Monday, 28 April 2014

Chief digital officers step into CIOs’ shoes

A buzz has building up around the emergence of the chief digital officer (CDO) in large organisations. It’s strong enough for communities such as the US based Chief Digital Officer Club to have emerged, and to have prompted organisations to ask what the role involves and what it can do for their prospects.

The second is easier to answer: it should provide a competitive edge as the world moves towards carrying out most of its business digitally. The first is more difficult as the role is still emerging and precise definitions vary; but in general it’s about shaking up the business to ensure that its IT infrastructure and information management are lean, mean and properly aligned to raise the game in operations and dealing with customers.

Sound familiar? A few years ago people were talking about the chief information officers (CIO) as the hot new job in similar terms.

Commentators are making a distinction between the roles of CDO and CIO, which generally refer to the latter as a head of technology and the former as someone who knows the technology but also ‘gets’ the whole business and understands its market. Again, this is close to how people were talking about the CIO role a few years ago, but reflects the fact that in many organisations it has now been shoved back into a technology box. There are CIOs who are up there at board level, helping to shape the strategy of a business and with the authority to make a difference, but plenty are confined to jobs that are much closer to the traditional head of IT.

This came up at a recent BCS Digital Leaders’ Summit, with talk about the fact that, after the aspirations of the mid 2000s, many CIOs haven’t got close to the boardroom. A background in IT, for all the strengths it brings, was almost seen as a disadvantage. Some blame was attached to a traditional failing of IT professionals in keeping their minds on the technology, and not getting to grips with the broader business issues or learning the language of the boardroom. But it can work with the other way, with board members and senior managers too keen to see a techy as no more than a techy. Whatever the reasons, it has left a gap that some are looking to CDOs to fill.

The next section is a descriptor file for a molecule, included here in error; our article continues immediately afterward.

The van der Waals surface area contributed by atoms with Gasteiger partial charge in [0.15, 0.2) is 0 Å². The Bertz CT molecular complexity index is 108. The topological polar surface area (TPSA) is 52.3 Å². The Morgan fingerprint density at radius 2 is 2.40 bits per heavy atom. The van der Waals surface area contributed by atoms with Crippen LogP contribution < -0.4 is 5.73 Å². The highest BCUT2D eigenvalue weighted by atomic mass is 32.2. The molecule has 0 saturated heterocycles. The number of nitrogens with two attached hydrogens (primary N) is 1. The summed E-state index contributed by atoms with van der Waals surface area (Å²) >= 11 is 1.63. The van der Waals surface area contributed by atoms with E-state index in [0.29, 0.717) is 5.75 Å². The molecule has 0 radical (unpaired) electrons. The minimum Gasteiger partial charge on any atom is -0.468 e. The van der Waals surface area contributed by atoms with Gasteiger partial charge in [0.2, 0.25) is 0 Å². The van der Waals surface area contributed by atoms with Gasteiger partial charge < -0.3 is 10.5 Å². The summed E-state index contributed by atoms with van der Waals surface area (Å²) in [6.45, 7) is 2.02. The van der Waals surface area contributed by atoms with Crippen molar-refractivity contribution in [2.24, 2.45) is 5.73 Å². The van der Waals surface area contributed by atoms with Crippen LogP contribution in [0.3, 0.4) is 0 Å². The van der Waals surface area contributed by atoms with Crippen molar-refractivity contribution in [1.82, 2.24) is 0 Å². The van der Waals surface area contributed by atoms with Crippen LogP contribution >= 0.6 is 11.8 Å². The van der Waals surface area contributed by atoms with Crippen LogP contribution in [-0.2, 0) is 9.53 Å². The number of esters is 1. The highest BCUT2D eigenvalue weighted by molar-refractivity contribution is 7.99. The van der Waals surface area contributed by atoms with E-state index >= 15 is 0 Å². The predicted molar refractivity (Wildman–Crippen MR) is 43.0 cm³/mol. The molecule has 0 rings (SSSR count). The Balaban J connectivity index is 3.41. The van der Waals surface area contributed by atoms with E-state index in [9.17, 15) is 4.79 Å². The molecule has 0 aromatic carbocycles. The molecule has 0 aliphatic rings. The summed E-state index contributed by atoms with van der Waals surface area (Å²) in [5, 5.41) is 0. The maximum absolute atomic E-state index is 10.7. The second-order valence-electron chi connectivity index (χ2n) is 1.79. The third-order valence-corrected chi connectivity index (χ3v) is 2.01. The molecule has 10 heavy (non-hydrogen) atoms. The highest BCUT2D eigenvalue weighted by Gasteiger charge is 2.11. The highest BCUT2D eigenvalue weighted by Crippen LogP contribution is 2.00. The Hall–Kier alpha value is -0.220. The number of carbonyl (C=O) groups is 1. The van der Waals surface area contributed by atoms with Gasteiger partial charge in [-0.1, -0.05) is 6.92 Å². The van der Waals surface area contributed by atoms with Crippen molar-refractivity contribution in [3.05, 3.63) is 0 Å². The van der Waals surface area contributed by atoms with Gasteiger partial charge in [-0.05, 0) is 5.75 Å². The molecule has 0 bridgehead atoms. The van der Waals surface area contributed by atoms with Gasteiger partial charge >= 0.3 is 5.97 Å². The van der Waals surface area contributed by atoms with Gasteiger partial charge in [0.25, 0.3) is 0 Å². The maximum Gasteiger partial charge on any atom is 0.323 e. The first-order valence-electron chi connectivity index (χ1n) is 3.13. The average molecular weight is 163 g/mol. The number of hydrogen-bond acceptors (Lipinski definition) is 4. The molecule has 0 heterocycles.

They may well fill it in some organisations, but in the space of 10 years will they go the same way as the CIO? The fact that a CDO needs to know the technology means a lot of candidates will come from an IT background, but this could make those at the top quick to place them in the same techy box.

Or can CIOs change, adding a few more skills to take on the CDO role? Maybe, but it won’t just be about skills, but a more assertive approach and different attitudes from other C-suite leaders.

Then there’s always the possibility that in a few years the gap will still be unfilled and someone will invent a new title for the same job. I hope not.

Mark Say is a UK based writer who covers the role of information management and technology in business. See

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